It's the Science That Drives Us
BY RANDY MCINTOSH
I got an email notice on Friday morning saying that I should check the CIHR site about my Foundation grant application. I still get nervous when I see these emails. I logged into ResearchNet and clumsily navigated to the appropriate page to find that my application was not funded, again. Rejection is a part of academics and of science. It’s expected that you get used to it. Most of the time I take these rejections in stride and use it to help come back. But this one bothered me, particularly because this was my fourth try for this program, which has now been cancelled. In the #ScienceTwitter activity that developed over the day it was clear that I was not alone. By the end of the day there was a handful of us commiserating over wine (and maybe a few sour grapes).
It’s been rough since CIHR reorganized its grants program about 5 years ago to the Foundation and Project scheme (or scream as it has been tagged). There is a great blog on the history of the CIHR reorganization by Jim Woodgett that is worth a read. I was one of the “lucky” ones whose grant renewal fell right in the middle of the change, so I had to participate in the first Foundation pilot. The process had two stages of evaluation. I made it through the first but not the second. The standard deviation for the reviewer’s ranking was 50% of the average for my grant (this is not a good thing). The reviews were all over the map, ranging from the highest possible rating to one that basically said, “Burn this and we shall never speak of it again.” I assumed the discussions about my grant were equally divisive, then we learned that there really weren’t any discussions per se, but rather something like a chat room where no one chatted.
With the introduction of the Project Scheme, I decided to hedge my bets and try both. Sadly the state of the Project pilot was worse than the Foundation and a lot of investigators lost out, including me. Both of my applications did not make it. I won’t belabour you with the woes from each subsequent competition. I have been funded continually by MRC/CIHR since 1996, but at this moment I do not hold a CIHR grant. It has affected the lab, no question. Fortunately, we have an NSERC, and a few private foundation grants and some generous support from donors to keep us moving. My collaborative network has also been very supportive. But it’s tough when the main funding source for your research is no longer there. I take some solace in the fact that I’m not the only Canadian scientist who is facing this crisis. But, it’s the science that drives us.
Who do we blame for the current challenge in supporting science? The Fundamental Science Review (aka the Naylor report) lays out a pretty strong case that the financial support for science in Canada is no where near where it should be, even with the small adjustment from the last budget cycle. The problem isn’t so much due to cuts, but rather a lack of budget increases over at least a decade and fragmentation of science support across a number of “boutique” programs. Maybe the politics are to blame to a degree. One could point fingers at the previous president of CIHR who initiated the two schemes that have failed so magnificently, but it’s hard to know whether the problems were in the vision or the execution. Maybe it’s also we scientists and our culture, where we are taught to be critical and competitive. It may be good for peer reviewed papers but can be devastating in grant reviews. Perhaps I’ve gotten complacent and am no longer doing things that are cutting edge or relevant for the CIHR mandate, i.e., my grants just suck.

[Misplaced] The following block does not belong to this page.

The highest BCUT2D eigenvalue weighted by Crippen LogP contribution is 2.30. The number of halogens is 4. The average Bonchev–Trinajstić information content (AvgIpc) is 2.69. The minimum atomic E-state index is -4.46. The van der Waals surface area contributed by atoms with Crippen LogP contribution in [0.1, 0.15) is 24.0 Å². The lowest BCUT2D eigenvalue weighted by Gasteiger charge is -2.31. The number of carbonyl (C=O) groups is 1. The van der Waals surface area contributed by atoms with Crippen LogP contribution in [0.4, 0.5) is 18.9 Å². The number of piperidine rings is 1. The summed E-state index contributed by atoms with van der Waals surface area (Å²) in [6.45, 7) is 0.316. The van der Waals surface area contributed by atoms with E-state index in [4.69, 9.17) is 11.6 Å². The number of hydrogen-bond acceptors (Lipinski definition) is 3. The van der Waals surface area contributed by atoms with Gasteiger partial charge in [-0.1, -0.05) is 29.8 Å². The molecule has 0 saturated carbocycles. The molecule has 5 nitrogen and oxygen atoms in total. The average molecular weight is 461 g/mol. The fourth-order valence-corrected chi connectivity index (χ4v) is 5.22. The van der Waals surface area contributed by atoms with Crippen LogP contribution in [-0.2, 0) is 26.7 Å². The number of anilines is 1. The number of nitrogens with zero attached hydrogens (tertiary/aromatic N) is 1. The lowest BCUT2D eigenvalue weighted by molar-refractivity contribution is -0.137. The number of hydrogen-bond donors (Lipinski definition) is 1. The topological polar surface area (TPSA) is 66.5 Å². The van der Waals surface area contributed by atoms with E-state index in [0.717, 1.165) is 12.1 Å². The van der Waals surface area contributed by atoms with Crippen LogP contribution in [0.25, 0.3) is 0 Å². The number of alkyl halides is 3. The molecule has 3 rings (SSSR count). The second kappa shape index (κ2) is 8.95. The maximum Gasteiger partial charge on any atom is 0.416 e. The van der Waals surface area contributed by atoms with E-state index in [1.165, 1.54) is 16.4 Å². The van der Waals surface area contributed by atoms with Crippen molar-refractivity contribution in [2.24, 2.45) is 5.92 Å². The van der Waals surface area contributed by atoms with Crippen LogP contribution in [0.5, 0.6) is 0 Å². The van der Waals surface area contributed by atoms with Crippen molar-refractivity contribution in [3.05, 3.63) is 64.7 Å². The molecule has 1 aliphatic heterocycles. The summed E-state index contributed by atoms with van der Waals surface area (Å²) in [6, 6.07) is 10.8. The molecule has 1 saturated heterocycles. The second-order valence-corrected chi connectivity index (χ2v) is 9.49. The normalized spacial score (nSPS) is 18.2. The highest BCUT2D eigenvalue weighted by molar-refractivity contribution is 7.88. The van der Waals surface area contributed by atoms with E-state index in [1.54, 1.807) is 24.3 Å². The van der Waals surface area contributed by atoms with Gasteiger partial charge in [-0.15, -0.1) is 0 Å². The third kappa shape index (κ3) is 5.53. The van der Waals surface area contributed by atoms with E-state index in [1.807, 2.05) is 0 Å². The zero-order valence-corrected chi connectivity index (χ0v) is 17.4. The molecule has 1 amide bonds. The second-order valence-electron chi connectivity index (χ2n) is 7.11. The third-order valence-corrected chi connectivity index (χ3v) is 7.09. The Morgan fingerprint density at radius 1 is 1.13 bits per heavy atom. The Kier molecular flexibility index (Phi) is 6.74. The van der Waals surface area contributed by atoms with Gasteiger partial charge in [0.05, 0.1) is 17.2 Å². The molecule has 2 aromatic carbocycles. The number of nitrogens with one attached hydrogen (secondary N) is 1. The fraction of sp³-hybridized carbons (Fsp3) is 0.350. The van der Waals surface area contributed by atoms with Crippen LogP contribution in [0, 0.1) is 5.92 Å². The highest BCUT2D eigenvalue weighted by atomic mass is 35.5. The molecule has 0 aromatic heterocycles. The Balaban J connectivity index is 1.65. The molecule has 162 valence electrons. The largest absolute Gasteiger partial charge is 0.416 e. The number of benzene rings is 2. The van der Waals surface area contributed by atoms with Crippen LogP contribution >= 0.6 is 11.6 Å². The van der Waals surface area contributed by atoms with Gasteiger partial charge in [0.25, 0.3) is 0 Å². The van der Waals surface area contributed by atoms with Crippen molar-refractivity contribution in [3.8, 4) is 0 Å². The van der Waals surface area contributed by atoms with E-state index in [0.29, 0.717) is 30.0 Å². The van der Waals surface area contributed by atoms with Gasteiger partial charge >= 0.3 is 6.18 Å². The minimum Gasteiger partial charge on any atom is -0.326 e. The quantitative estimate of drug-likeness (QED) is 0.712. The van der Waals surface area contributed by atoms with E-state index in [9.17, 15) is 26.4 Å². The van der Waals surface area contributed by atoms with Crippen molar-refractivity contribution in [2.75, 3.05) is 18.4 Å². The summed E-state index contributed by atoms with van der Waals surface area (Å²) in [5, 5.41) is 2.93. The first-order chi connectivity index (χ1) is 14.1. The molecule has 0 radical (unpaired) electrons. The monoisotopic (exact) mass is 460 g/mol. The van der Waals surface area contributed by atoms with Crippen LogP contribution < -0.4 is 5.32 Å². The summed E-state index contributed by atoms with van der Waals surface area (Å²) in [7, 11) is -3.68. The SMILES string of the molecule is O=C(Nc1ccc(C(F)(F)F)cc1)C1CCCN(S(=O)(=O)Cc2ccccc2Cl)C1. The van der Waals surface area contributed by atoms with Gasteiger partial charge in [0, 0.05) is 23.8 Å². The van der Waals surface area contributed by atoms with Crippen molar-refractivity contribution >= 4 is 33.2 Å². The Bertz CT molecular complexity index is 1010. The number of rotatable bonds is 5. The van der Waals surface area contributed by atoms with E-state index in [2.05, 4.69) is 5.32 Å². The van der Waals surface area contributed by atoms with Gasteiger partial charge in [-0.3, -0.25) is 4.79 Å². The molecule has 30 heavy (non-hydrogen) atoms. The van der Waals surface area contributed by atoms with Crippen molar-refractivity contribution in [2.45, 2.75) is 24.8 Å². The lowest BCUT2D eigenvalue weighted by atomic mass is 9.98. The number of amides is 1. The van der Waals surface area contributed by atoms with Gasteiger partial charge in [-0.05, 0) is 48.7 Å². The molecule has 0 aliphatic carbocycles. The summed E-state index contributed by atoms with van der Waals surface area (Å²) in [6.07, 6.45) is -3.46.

It’s a complex situation we find ourselves in as Canadian scientists. The support for science has been slowly decaying and we are feeling the impact. I try to avoid the blame game because it seldom helps in finding a solution. No single source can be blamed. It is our collective responsibility to do something to remedy it. Initiatives like #MarchForScience help, but the issues it covers are so broad that the message can get lost. #SupportTheReport was a rallying cry that focused the issue. Let’s take the opportunity of this coming Federal election year in Canada to breath new life into it. It’s the science that drives us, but we — the royal we — need to do better in our support for science.
I’ve been successful as a scientist, but maybe I should take these failures as a sign that it’s time to move on. I could, for example, become a handyman doing odd jobs at people’s homes. There’s a great market for it in Toronto, where there are a lot of old houses that need just a little tweak, a touch of paint, a little plumbing work, etc. Of course my track record as a handyman may suggest otherwise, such as soldering my fingers together and assembling several pieces of Ikea furniture inside-out.
Or maybe I could try my luck as either an author or musician? Those of you who follow me on Twitter or have read my other blogs know that I do both as a hobby. But, as a 50-something new artist, my chances of success in either of these is about as good as… well, getting a CIHR grant.
But doing science is a rush like no other. I know that sounds incredibly nerdy, but it’s true. The joy of discovering something new and wonderful, the energizing discussions about what the discovery means, the light that sparkles from my student’s eyes when we share the insight — these feelings are irreplaceable. We are motivated to do good science and we are motivated to make it better. I really can’t imagine being anything else other than a scientist. I will persist. We will persist. It’s the science that drives us.